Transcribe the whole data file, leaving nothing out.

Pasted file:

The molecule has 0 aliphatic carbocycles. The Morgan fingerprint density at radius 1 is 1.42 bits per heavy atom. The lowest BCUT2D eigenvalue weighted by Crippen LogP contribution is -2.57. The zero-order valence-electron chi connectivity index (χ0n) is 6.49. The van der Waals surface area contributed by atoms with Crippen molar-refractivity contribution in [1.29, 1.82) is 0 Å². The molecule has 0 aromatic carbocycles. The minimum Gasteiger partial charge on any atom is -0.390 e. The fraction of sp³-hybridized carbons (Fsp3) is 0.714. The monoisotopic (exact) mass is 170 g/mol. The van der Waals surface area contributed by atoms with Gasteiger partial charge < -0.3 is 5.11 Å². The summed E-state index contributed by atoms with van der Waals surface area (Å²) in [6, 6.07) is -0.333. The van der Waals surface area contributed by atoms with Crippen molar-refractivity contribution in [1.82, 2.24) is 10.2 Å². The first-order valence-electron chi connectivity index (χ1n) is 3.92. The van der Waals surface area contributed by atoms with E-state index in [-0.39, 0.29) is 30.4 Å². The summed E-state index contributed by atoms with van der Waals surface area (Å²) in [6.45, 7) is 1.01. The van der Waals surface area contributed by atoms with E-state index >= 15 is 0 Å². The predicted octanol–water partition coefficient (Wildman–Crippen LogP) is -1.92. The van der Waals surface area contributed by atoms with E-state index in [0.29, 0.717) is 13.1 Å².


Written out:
The molecule has 0 aliphatic carbocycles. The Morgan fingerprint density at radius 1 is 1.42 bits per heavy atom. The lowest BCUT2D eigenvalue weighted by Crippen LogP contribution is -2.57. The zero-order valence-electron chi connectivity index (χ0n) is 6.49. The van der Waals surface area contributed by atoms with Crippen molar-refractivity contribution in [1.29, 1.82) is 0 Å². The molecule has 0 aromatic carbocycles. The minimum Gasteiger partial charge on any atom is -0.390 e. The fraction of sp³-hybridized carbons (Fsp3) is 0.714. The monoisotopic (exact) mass is 170 g/mol. The van der Waals surface area contributed by atoms with Gasteiger partial charge < -0.3 is 5.11 Å². The summed E-state index contributed by atoms with van der Waals surface area (Å²) in [6, 6.07) is -0.333. The van der Waals surface area contributed by atoms with Crippen molar-refractivity contribution in [1.82, 2.24) is 10.2 Å². The first-order valence-electron chi connectivity index (χ1n) is 3.92. The van der Waals surface area contributed by atoms with E-state index in [-0.39, 0.29) is 30.4 Å². The summed E-state index contributed by atoms with van der Waals surface area (Å²) in [6.45, 7) is 1.01. The van der Waals surface area contributed by atoms with E-state index >= 15 is 0 Å². The predicted octanol–water partition coefficient (Wildman–Crippen LogP) is -1.92. The van der Waals surface area contributed by atoms with E-state index in [0.29, 0.717) is 13.1 Å².